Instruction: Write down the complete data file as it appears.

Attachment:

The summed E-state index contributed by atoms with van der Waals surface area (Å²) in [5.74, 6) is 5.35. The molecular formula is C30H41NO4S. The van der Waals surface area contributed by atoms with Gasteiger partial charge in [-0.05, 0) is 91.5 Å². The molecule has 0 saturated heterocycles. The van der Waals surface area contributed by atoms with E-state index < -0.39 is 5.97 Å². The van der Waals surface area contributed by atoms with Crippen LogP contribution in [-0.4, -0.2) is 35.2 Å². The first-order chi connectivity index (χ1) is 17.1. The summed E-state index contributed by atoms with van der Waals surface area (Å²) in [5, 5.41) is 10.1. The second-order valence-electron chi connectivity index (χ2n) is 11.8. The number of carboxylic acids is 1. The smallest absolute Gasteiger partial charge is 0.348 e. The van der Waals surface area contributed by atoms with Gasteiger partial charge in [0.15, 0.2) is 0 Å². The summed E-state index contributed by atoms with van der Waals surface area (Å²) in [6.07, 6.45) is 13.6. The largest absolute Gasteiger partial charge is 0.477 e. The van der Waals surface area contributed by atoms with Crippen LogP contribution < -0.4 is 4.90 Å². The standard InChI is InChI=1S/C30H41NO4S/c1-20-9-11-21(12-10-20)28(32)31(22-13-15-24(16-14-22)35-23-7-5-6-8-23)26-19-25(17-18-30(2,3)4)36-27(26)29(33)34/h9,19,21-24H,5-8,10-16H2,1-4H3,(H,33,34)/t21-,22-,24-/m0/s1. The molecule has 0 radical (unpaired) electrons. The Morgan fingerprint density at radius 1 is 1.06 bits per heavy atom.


The summed E-state index contributed by atoms with van der Waals surface area (Å²) in [5.74, 6) is 5.35. The molecular formula is C30H41NO4S. The van der Waals surface area contributed by atoms with Gasteiger partial charge in [-0.05, 0) is 91.5 Å². The molecule has 0 saturated heterocycles. The van der Waals surface area contributed by atoms with E-state index < -0.39 is 5.97 Å². The van der Waals surface area contributed by atoms with Crippen LogP contribution in [-0.4, -0.2) is 35.2 Å². The first-order chi connectivity index (χ1) is 17.1. The summed E-state index contributed by atoms with van der Waals surface area (Å²) in [5, 5.41) is 10.1. The second-order valence-electron chi connectivity index (χ2n) is 11.8. The number of carboxylic acids is 1. The smallest absolute Gasteiger partial charge is 0.348 e. The van der Waals surface area contributed by atoms with Gasteiger partial charge in [0.15, 0.2) is 0 Å². The summed E-state index contributed by atoms with van der Waals surface area (Å²) in [6.07, 6.45) is 13.6. The largest absolute Gasteiger partial charge is 0.477 e. The van der Waals surface area contributed by atoms with Crippen LogP contribution < -0.4 is 4.90 Å². The standard InChI is InChI=1S/C30H41NO4S/c1-20-9-11-21(12-10-20)28(32)31(22-13-15-24(16-14-22)35-23-7-5-6-8-23)26-19-25(17-18-30(2,3)4)36-27(26)29(33)34/h9,19,21-24H,5-8,10-16H2,1-4H3,(H,33,34)/t21-,22-,24-/m0/s1. The molecule has 0 radical (unpaired) electrons. The Morgan fingerprint density at radius 1 is 1.06 bits per heavy atom.